4) Lawyer up. This one is particularly important for when you have to sign a power of attorney. This gives you freedom to make important decisions your loved one can no longer make, like choosing “do not resuscitate” or whether or not to donate your loved one’s body to science.
5) Expect support … in the beginning. This is a tough one to accept because we expect friends, family and colleagues to rally around us in our times of crises. However, because the disease progression is typically years, not months like many other terminal diseases, people get fatigued with helping out. In addition to this fatigue is the fact that it gets increasingly difficult emotionally to witness a friend or loved one decline due to dementia or Alzheimer’s.
6) Don’t expect the royal treatment. Nursing homes are not going to roll out the red carpet when you drop off your loved one at her new home. Subpar food, questionable hygiene care and social inattention should be expected.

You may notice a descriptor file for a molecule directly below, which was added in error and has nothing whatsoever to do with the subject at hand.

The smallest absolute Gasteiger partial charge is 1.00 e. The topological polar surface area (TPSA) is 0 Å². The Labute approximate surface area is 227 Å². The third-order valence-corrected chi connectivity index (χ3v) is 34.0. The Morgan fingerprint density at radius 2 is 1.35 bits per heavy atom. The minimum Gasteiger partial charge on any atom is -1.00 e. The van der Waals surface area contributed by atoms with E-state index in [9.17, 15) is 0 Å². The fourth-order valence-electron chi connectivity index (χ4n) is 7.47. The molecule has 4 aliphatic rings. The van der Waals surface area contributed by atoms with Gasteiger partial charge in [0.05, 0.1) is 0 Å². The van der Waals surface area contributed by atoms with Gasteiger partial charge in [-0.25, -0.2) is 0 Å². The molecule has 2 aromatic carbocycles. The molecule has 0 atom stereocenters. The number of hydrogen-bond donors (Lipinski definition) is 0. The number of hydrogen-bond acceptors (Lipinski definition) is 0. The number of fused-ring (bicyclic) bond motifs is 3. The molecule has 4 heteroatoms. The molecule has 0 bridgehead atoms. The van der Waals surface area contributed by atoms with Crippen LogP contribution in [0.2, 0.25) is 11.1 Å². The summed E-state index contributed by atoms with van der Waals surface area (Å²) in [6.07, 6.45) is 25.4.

7) Don’t blame the staff. A career as a nursing home aide, CNA or assistant is not glamorous, and the pay is woefully inadequate. Your loved one’s aides will do the best they can to accommodate specific needs. Believe me, my mom’s aides are unwaveringly devoted to their residents. Unfortunately, turnover is high, burnout even higher, and nursing homes’ bottom lines are generally about profit, not protecting dignity.
8) Detach yourself. There will be times when you want to run away, wish your loved one would just die already, or you’ll attempt to shirk responsibilities on a long-lost relative who seems to have her stuff together. In lieu of erasing your identity, covertly moving to a remote country in Central Europe and living off seed potatoes and weak tea, just take a day off.
9) Become noseblind. Not considered a standard measurement of quality of life for dementia patients is oral hygiene. Your loved one will eventually not understand how to brush her own teeth, in which case the morning ritual will be moved on to staff. Most, if not all, dementia residents will have halitosis. It’s part of the disease, so take a tip from the nurse playbook and rub some essential oils under your nose. Lemon-eucalyptus is lovely.